A play on acronyms is part of the messaging Leon Dodroe and Jeremiah Gentry hope will convince the U.S. Air Force to select Ebbing Air National Guard Base in Fort Smith as a long-term pilot training center supporting F-16 and F-35 fighter planes purchased by U.S. allies.
It was announced July 20 that Ebbing Air National Guard Base in Fort Smith is one of five Air Force finalist sites for a long-term pilot training center supporting F-16 and F-35 fighter planes purchased by Singapore, Switzerland and other countries participating in the Foreign Military Sales (FMS) program. The other finalist sites are Hulman Field, Buckley Air Force Base, Joint Base San Antonio-Lackland and Selfridge Air National Guard Base. Secretary of the Air Force Barbara Barrett signed a memo July 6 to create one U.S. site for pilot training for up to 36 F-35 fighters and an F-16 base for the Republic of Singapore. The F-16s are now located at Luke Air Force Base near Phoenix.
According to the Defense Security Cooperation Agency, the federal agency managing the FMS, the program is “responsible arms sales to further national security and foreign policy objectives by strengthening bilateral defense relations, supporting coalition building, and enhancing interoperability between U.S. forces and militaries of friends and allies. These sales also contribute to American prosperity by improving the U.S. balance of trade position, sustaining highly skilled jobs in the defense industrial base, and extending production lines and lowering unit costs for key weapon systems.”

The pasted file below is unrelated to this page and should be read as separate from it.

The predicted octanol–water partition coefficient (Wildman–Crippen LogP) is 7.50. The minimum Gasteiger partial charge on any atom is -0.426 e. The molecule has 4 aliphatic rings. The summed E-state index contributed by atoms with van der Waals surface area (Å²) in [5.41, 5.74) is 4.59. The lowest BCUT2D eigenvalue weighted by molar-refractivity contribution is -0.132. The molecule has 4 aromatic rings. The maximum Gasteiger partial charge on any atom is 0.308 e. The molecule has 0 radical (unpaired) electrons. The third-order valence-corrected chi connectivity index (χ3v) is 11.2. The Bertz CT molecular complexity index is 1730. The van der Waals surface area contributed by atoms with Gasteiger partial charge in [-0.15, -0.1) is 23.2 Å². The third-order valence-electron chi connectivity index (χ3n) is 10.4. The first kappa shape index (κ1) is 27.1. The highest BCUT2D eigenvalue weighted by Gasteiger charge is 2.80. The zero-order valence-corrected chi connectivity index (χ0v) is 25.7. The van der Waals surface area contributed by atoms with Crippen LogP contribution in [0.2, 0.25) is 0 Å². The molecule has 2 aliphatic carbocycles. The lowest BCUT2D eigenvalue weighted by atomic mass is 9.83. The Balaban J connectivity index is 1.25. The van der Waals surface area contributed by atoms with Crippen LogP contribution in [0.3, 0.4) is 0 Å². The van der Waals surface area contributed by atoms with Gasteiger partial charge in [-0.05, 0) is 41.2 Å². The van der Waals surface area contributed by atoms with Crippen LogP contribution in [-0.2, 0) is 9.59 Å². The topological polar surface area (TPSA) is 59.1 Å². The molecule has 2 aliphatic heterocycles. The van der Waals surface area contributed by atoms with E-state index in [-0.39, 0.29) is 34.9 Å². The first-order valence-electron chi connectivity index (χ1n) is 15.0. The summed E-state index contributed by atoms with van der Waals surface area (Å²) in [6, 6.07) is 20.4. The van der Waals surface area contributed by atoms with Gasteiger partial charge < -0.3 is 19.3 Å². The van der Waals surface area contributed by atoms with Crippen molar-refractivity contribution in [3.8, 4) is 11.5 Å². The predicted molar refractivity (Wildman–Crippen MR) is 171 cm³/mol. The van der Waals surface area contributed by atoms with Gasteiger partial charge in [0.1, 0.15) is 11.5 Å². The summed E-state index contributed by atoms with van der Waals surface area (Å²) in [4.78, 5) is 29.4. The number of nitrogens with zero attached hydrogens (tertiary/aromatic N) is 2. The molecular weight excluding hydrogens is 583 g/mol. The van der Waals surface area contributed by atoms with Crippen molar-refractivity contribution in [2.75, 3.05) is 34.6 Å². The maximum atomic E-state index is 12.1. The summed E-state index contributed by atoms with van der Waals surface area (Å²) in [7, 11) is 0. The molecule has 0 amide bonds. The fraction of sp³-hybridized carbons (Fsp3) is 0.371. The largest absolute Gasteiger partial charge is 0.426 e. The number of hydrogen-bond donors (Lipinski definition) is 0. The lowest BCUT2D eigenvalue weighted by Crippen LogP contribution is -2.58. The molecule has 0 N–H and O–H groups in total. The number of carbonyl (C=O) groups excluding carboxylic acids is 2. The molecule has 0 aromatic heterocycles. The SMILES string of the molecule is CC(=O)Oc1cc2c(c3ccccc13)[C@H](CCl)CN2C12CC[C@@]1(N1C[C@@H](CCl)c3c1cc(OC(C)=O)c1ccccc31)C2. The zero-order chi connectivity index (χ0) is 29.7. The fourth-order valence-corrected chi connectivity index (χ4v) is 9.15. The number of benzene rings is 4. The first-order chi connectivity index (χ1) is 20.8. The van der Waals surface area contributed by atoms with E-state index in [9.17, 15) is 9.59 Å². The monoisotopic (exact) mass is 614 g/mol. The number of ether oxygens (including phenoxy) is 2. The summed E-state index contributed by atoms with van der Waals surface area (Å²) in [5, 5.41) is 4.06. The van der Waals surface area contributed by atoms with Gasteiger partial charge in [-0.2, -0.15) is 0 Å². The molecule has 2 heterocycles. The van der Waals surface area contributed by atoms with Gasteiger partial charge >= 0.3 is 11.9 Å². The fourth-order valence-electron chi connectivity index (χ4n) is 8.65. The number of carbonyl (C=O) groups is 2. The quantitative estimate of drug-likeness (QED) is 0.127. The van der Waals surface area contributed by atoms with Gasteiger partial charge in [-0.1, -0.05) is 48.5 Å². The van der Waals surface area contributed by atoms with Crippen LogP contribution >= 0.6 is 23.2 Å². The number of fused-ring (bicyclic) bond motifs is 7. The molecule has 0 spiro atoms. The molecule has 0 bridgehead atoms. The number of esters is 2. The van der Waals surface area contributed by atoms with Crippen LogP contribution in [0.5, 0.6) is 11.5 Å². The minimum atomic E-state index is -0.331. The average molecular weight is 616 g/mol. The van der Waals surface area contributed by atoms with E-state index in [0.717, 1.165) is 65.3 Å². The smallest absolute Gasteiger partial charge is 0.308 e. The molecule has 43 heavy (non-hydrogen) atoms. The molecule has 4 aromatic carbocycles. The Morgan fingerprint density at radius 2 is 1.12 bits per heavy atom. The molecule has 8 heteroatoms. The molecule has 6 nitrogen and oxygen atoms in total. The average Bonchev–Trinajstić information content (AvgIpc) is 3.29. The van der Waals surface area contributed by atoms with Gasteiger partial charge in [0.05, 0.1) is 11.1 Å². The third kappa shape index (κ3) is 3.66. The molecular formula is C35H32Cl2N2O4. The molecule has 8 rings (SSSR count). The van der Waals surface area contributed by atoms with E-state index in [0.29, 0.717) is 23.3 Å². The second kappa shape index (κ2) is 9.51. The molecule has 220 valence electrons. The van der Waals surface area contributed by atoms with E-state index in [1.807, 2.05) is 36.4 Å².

FSM is the airport code for the Fort Smith Regional Airport, which is contiguous with Ebbing. The code is similar to the FMS program that could bring hundreds of military personnel and up to 50 fighter planes to Fort Smith. Col. Jeremiah Gentry, vice wing commander of the 188th Wing based at Ebbing, said he and Wing Commander Col. Leon Dodroe want the Air Force to see FSM when they see FMS, and vice versa.
But Dodroe and Gentry, who has been tasked to take the lead for the 188th on the effort to lobby for the FMS pilot training center, aren’t resting on clever letter play to win the day. Gentry, a Fort Smith native who graduated Southside High School in 1996, said his primary role is to ensure decision makers have all the info they need about what Fort Smith offers.
“What I’m doing is answering questions to the readiness center in ]Washington], D.C. for the Air National Guard, and I’m answering questions and collecting information for headquarters Air Force. So when they compare us against our four competitors, they have the most accurate information to make a decision,” Gentry said in an interview with Talk Business & Politics.
Gentry said Ebbing and Fort Smith have historically received “strong community support” for jet missions, the air space around the field is the largest in middle America, the ramp space is twice the size of what is needed, and the region has 320 suitable weather days for mission flying, better than the required 240. Also, Gentry said, the other bases on the pilot training center list have active duty flying missions with which the training center would have to compete for air space time. In Fort Smith, the pilot training center “would be the primary customer.”